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Use Your Journal to Dramatically Improve Your Writing - The Easy Way

If you are keeping a journal on a regular or even semi-regular basis, you have made a great step toward developing your skills as a writer. But, you are probably only using a small part of what a journal can be. You need to take the next step in journal writing and make your journal work for you. Here are some practical tips on how to do that.

 

Your journal is a place where you put down your thoughts and ideas and this is a great way to keep the creativity flowing and to keep you writing on a regular basis. But thoughts and ideas are not the only things that go into writing fiction. Your fiction takes place in a world and it has people in it. In order for you to successfully communicate your story to your reader you have to create a world that is tangible and people that are believable. These aspects of writing are just like any other aspect in that they takes practice and your journal is the perfect place for you to practice. Here are some basic and easy exercises that will develop your skill as a writer through your journal writing.

Alchemy with Words: The Complete Guide to Writing Fantasy vol 1 (The Complete Guide Series)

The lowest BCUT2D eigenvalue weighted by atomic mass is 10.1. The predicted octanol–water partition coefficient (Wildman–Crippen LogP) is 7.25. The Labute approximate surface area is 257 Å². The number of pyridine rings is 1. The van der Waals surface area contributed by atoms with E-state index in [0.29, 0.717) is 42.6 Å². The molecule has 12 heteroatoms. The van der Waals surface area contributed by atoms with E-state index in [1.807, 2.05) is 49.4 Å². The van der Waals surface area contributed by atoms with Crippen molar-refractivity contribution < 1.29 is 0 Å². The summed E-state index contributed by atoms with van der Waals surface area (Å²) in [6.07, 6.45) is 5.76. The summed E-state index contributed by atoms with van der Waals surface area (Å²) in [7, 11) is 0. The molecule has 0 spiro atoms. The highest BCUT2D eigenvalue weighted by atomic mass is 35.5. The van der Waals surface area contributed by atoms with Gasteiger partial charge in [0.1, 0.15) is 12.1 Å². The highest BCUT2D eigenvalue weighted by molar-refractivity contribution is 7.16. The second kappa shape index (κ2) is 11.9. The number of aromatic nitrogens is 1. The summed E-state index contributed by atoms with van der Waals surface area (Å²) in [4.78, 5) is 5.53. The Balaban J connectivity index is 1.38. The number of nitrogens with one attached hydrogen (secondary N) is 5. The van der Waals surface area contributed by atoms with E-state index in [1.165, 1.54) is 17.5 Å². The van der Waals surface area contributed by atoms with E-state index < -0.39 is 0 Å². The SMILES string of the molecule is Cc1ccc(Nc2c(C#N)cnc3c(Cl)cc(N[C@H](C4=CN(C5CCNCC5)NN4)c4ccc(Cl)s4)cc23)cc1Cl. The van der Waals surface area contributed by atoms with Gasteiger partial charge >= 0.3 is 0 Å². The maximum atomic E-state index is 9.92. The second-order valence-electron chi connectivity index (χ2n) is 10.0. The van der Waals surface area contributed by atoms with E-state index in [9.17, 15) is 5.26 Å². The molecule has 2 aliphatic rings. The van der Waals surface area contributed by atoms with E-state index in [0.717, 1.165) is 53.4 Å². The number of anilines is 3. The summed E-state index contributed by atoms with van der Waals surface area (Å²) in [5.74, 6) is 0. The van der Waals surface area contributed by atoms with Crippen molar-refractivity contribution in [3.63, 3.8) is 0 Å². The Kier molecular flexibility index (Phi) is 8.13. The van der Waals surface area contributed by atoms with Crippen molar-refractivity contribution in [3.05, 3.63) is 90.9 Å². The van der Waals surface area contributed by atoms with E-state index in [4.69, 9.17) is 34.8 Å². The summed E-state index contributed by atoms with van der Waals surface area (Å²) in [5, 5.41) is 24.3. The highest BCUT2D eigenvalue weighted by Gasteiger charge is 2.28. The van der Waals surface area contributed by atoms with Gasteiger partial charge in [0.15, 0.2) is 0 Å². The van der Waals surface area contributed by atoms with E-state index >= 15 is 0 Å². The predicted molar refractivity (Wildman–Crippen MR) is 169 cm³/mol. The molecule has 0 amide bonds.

Add Descriptive Writing to your Journal

Make a concerted attempt to describe things in your environment. This is a good practical exercise that will help you find your voice in your writing. Writing for an audience means being able to describe your created world to them accurately. You should practice this in your journal and it can be as simple as choosing any object and writing about it. Here are several different techniques for descriptive writing.

1. Describe things - This is an important skill because the description of things can enhance your story. And it makes use of one of the most important rules in writing: "Show don't tell" Here is an example of two sentences about a pencil:

The writer held a yellow pencil in his hand.

The faded yellow pencil the writer held in his hand was pockmarked with dozens of bite marks, and its eraser was worn right down to the metal band.

In the first sentence the reader understand the situation. But in the second sentence the reader gets an insight into the writer. This is much better than telling your reader that the writer in the story is a nervous type that frequently erases his work and is prone to biting his pencil.